Mobility, virtualisation and other technologies have changed the way we do business. While organisations have adopted these tools to enhance productivity, they often forget about the implications that arise when they lack the proper security implementations.
Check Point Software Technologies’ newly-released 2015 Security Report reveals the prevalence and growth of threats on enterprise networks, through information obtained over the course of 2014.
This report is based on collaborative research and in-depth analysis of over 1 300 organisations (including 39 South African organisations) and over 300 000 hours of monitored network traffic, from more than 16 000 threat prevention gateways and 1-million smartphones.
Key findings include:
* Known and unknown malware increased exponentially – Malware rose at alarming rates in 2014. This year’s report revealed that 106 unknown malware hit an organisation every hour: 48 times more than the 2,2 downloads per hour reported in 2013. Unknown malware will continue to threaten the enterprise in the future. Even worse than unknown malware is zero-day malware, which is effectively built from scratch to exploit software vulnerabilities, of which vendors aren’t yet even aware. Cybercriminals are also continuing to use bots to amplify and accelerate the spread of malware. 83% of organisations studied were infected with bots in 2014, allowing constant communication and data sharing between these bots and their command and control servers.
* Mobile devices are a company’s biggest vulnerability – Mobile devices are the weak links in the security chain, providing easier direct access to more valuable organisational assets than any other intrusion point. Check Point research found that for an organisation with more than 2 000 devices on its network, there’s a 50% chance that there are at least six infected or targeted mobile devices on their network. Seventy two percent of IT providers agreed that their top mobile security challenge is securing corporate information, and 67% said their second biggest challenge is managing personal devices storing both corporate and personal data. Corporate data is at risk, and being made aware of these risks is critical to taking the proper steps to secure mobile devices.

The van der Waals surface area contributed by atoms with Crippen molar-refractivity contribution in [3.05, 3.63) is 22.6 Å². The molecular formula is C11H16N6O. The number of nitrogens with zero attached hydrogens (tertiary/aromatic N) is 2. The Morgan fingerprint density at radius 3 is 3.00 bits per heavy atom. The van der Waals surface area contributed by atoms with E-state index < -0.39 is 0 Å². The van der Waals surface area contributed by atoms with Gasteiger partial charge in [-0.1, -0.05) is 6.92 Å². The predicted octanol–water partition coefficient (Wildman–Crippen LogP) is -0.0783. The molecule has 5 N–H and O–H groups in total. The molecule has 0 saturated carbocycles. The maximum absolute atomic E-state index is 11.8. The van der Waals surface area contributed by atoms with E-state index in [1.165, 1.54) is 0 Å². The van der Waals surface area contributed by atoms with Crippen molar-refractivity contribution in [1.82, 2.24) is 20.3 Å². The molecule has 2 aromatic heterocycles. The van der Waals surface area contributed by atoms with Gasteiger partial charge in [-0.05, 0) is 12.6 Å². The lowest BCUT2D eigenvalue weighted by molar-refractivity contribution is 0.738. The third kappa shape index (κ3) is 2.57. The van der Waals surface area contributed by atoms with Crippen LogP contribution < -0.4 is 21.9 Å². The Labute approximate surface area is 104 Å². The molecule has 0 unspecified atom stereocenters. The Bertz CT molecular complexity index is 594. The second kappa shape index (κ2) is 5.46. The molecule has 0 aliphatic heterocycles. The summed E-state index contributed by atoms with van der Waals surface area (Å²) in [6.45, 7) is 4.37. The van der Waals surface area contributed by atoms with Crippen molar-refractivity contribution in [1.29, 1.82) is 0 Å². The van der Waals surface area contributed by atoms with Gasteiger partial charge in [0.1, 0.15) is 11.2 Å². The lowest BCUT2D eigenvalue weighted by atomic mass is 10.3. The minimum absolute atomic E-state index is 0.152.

* Using risky applications comes at a high price – Corporations frequently rely on applications to help their business be more organised and streamlined. However, these applications become vulnerable points of entry for businesses. Some applications, such as file sharing, are obviously risky. The rise of ‘shadow IT’, applications that aren’t sponsored or supported by the central IT organisation has led to even riskier business. Research revealed that 96 percent of organisations studied used at least one high-risk application in 2014, a 10-point increase from the previous year. Check Point research also unveiled that 12.7 high-risk application events happen every hour. That creates many opportunities for cybercriminals to access the corporate network – that is risky business.
* Data loss is top of mind – Cybercriminals are not the only threat to the integrity and security of corporate data. Just as quickly as a hacker could penetrate a network, in-network actions can also easily result in data loss. Check Point found that 81% of the organisations analysed suffered a data loss incident, up 41% from 2013. Data can unknowingly leak out of any organisation for a variety of reasons, most of those tied to current and past employee actions. While most security strategies focus on protecting data from hackers coming in, it is equally important to protect data from the inside out.
“When it comes to cyber security, we can no longer segment threats on a country-by-country basis,” says Doros Hadjizenonos, country manager of Check Point South Africa. “The same threats that cripple multinational organisations in America can take down an SME in South Africa – malware does not discriminate when it comes to organisation size or territory. The Internet has made the world a very small place, and new malware can infect millions of devices all over the world in minutes.
“Today’s cybercriminals are sophisticated and ruthless: they prey on the weaknesses in a network, approaching any security layer as an open invitation to try to hack it,” he adds.
“In order to protect themselves against attacks, security professionals and organisations alike must understand the nature of the latest exploits and how their networks are potentially impacted. Only by arming themselves with a combination of knowledge and strong security solutions can organisations truly protect themselves against these evolving threats. By making security a critical asset to your business, you can turn security into an enabler, and in doing so, you’re able to unlock innovation and foster an environment for high performance and productivity.”